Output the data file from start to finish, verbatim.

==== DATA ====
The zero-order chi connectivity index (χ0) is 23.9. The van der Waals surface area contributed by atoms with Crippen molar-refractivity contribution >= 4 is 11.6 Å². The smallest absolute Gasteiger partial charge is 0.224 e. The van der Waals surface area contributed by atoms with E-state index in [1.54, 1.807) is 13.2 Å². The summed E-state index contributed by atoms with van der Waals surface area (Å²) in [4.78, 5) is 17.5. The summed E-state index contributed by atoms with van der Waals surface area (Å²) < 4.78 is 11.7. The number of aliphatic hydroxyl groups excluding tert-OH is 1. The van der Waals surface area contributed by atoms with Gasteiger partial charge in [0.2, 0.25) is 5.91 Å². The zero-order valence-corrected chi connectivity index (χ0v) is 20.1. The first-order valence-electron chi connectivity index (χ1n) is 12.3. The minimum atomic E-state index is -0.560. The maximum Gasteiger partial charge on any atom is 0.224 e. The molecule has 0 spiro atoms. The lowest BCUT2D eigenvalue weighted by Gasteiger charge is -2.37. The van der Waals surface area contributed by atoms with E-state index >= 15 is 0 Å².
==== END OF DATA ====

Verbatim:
The zero-order chi connectivity index (χ0) is 23.9. The van der Waals surface area contributed by atoms with Crippen molar-refractivity contribution >= 4 is 11.6 Å². The smallest absolute Gasteiger partial charge is 0.224 e. The van der Waals surface area contributed by atoms with E-state index in [1.54, 1.807) is 13.2 Å². The summed E-state index contributed by atoms with van der Waals surface area (Å²) in [4.78, 5) is 17.5. The summed E-state index contributed by atoms with van der Waals surface area (Å²) < 4.78 is 11.7. The number of aliphatic hydroxyl groups excluding tert-OH is 1. The van der Waals surface area contributed by atoms with Gasteiger partial charge in [0.2, 0.25) is 5.91 Å². The zero-order valence-corrected chi connectivity index (χ0v) is 20.1. The first-order valence-electron chi connectivity index (χ1n) is 12.3. The minimum atomic E-state index is -0.560. The maximum Gasteiger partial charge on any atom is 0.224 e. The molecule has 0 spiro atoms. The lowest BCUT2D eigenvalue weighted by Gasteiger charge is -2.37. The van der Waals surface area contributed by atoms with E-state index >= 15 is 0 Å².